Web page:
For players who grumble that games are not worth the money spent on them because they can be completed in too short a time period, I would recommend almost any Harvest Moon game, but especially Rune Factory 2. 60 hours is the minimum amount of time needed in 'real life' to complete the game. When one speaks of 'completing' any Harvest Moon game, it usually has nothing whatsoever to do with the 'END' of the game, but rather the situation where the plot has been completed and the player has achieved all basic goals. Harvest Moon games tend to last 255 years...
Rune Factory 2 contains more than 940,000 words, making it incredibly rich in dialogue. This allows greater character development and makes Rune Factory 2 a true example of an 'interactive novel'.
Tree of Tranquility is a game that spans more than one generation but the actual form of the game is the same in most basic aspects in both generations. You marry and have a child in the first game, but then have the option to replay the entire game as your child in the second.
Rune Factory 2 is another 'next generation' game but completely different from ToT. In Rune Factory 2, your first character is able to unlock only a limited number of new options. His essential role in the game is to marry and have a child. The initial character is male, but you can choose the gender of your child. It is the child who actually is able to unlock the major plot points contained in Rune Factory 2 and the child who will be able to fully explore all dungeons, defeat 'bosses' and perform the advanced skills such as Cooking, Forging and making Accessories.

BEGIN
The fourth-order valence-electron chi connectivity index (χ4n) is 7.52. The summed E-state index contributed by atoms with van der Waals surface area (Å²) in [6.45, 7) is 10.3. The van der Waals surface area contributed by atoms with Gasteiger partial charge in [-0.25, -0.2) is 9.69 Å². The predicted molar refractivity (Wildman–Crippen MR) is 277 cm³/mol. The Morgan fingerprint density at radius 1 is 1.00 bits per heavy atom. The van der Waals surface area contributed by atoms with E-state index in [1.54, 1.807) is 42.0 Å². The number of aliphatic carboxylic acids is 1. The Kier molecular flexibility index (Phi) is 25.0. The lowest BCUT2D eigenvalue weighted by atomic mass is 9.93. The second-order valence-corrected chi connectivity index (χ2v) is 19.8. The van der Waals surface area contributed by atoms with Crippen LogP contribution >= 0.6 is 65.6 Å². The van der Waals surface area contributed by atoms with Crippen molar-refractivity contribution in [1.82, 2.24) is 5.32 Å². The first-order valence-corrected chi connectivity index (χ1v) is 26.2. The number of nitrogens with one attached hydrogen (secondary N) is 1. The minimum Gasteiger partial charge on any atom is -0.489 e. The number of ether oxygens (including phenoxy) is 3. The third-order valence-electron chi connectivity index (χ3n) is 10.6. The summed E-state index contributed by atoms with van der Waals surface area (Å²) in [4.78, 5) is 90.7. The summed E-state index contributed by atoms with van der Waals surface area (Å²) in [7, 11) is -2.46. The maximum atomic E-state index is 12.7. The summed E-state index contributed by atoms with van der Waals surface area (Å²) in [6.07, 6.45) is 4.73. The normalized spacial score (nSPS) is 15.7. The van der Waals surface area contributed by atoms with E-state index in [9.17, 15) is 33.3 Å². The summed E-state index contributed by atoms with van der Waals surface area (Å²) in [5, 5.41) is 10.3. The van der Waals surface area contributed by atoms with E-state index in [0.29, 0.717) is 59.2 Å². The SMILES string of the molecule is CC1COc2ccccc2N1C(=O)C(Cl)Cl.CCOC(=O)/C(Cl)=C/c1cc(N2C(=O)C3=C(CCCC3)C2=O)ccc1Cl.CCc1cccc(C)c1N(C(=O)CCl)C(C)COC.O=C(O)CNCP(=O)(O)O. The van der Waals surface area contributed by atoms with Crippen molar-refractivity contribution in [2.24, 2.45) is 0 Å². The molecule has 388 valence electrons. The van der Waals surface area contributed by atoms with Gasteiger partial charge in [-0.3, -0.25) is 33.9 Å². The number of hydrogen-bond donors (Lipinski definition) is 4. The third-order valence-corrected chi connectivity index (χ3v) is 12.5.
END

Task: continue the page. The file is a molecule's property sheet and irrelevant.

The first generation game requires about 20 hours to complete if you are determined to marry at the earliest opportunity. The second generation game requires another forty hours... if not more...
Briefly, I was puzzled and frustrated when the gates in the dungeons would not open, no matter how many generators I destroyed, how many monsters I defeated or how many rune points I had in the dungeon plots. With a barn filled with monsters at maximum 10 hearts, a field fully tilled and planted and having shipped almost every item available to me, I wondered why I was given no new options in terms of expanding any aspect of the game. The Requests brought me money, items and an increase in Love and Friendship Points but unlocked no new areas and allowed me no significant progress in any way.
It was a relief to discover that I had done all that could be done in this generation apart from marrying and having a child. In all other Harvest Moon games, I take my time, raising every eligible girl or bachelor to the maximum 10 hearts before I marry anyone. I am not certain that I should take THAT much time in this initial game, as Rune Factory 2 is due to be released in a couple of weeks, and I would like to have a fairly decent preliminary guide in place when players gain access to it. I therefore will concentrate now on having a child who then can experience the 2nd half of the game.
I played only one game similar to this in the past. There was a wonderful game called 'Phantasy Star III' that spanned generations. You could choose a spouse and your character then would be the child of that union. In a 'third generation' option, you then would choose a spouse again and play the final portion of the game as the child of THAT union. It therefore contained a multitude of different futures and characters in a single game. I did not play the original console version. Instead, I found a copy of the GBA trilogy, containing all three Phantasy Star games in a single cartridge. It represented incredible value for the price.
I see now that a new version of Phantasy Star is being produced. I will be interested in playing it but hope that they will release a new version for the DS as that is my favourite platform.
In any event, players of the old Phantasy Star games should be very interested in Rune Factory 2 as it represents a detailed and complex universe where your own interaction can take place in two different generations and two different games.